Rob Rosenthal: 

Is a protective order something people can do with an attorney's help and is that a good idea or a bad idea?

Duana Boswell-Loechel: 

So you can get protective orders on your own. It's not a good idea because you do have to present the evidence. And it is a court case, so the person that's abusing you will have the right to question you or their attorney will and you wanna have that attorney there that's helping you and protecting you against questions that shouldn't be asked and just helping you through that process. So it's always a much better idea to have that person next to you helping you and supporting you through the process.

Rob Rosenthal: 

What if there are children involved, Duana, can the children be protected from an abusive parent?

Duana Boswell-Loechel: 

A lot of that depends on what the children witnessed and if they were part of the abuse. If they've been hit, if they've seen that abuse going on, there are things that can be put in place, protective orders can be put in place for a child that's been the victim of the violence. There can be restraining orders put in place, there can be orders that are put in place via court where the periods of possession are supervised. There's also protections that can be put in place in a custody battle of the exchange being taking place in a police department or just a safe location and put some safeguards in place so both the child and the victim are protected.

Rob Rosenthal: 

That was gonna be my next question. So this can be figured into child custody, if there are some reports of abuse for the children, it can be figured into child custody agreements?

Duana Boswell-Loechel: 

Yes, so in Texas, if somebody is found to be the perpetrator of family violence within the last two years, then the parties can be reappointed as joint managing conservators. One of them would be a sole managing, that means they get to make the rights or the decisions regarding the child's education, where they're gonna live, the psychological treatment, the decisions for the child, and they don't have to consult with the other parent. They can put in the supervised visitation provisions, they can have the parents talk through an online website instead of directly talking to each other, exchanges can take place at a monitored facility or police station. So there are things that can be played in place that protects both the child and the victim.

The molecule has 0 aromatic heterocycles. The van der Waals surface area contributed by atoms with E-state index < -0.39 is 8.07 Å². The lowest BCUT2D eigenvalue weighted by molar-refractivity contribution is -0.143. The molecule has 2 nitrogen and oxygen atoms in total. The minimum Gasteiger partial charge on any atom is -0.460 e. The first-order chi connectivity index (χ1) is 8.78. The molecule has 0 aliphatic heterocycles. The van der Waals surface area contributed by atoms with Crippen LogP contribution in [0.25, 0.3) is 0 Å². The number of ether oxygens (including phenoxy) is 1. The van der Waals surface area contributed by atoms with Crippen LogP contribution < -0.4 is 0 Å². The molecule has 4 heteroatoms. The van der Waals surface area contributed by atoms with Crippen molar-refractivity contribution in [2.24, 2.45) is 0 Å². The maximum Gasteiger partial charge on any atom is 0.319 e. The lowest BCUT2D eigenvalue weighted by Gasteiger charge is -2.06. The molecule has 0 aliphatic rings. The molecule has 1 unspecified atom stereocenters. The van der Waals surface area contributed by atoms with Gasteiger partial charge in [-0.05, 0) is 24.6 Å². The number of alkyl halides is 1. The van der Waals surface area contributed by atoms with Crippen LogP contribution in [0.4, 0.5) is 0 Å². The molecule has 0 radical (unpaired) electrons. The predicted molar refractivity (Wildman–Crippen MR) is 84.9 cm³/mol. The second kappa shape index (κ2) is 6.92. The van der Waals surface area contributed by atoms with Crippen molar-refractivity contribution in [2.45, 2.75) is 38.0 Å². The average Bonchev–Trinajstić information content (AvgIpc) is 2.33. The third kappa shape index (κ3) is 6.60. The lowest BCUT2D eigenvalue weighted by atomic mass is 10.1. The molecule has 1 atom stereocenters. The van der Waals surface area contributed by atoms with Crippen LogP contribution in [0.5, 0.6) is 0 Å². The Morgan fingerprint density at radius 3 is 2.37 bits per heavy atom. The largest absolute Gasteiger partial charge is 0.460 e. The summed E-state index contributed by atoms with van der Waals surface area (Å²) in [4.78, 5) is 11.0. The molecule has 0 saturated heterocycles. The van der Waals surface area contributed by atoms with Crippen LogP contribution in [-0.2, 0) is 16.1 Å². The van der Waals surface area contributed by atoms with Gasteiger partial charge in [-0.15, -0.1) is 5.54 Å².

Rob Rosenthal: 

I could be wrong, but I don't think all family practice attorneys have this as part of their practice. Why is it so important to you, Duana, to have this... Be able to help people in this way through your practice?

Duana Boswell-Loechel: 

It really touches home with me. Growing up, I was a victim of sexual abuse, and so it just puts me on that same mentality of somebody that has gone through an abusive situation. And it helps me understand exactly what they're going through, and I think that helps me advocate for them much better.

Rob Rosenthal: 

Thank you so much for making some time to answer our questions, I do appreciate it. It's been a fascinating conversation.

Duana Boswell-Loechel: 

Thank you.

Rob Rosenthal: 

And that's gonna do it for this episode of Ask The Lawyer. My guest has been Houston Attorney Duana Boswell-Loechel. I remind you, if you'd like to ask Duana questions about your situation, go to AskTheLawyers.com, click the button on the top that says Ask A Lawyer, a very simple process right there, or you can call the phone number that was on the screen during our conversation. Thanks for watching. I'm Rob Rosenthal with Ask The Lawyers.

Disclaimer: This video is for informational purposes only. In some states, this video may be deemed Attorney Advertising. The choice of lawyer is an important decision that should not be based solely on advertisements.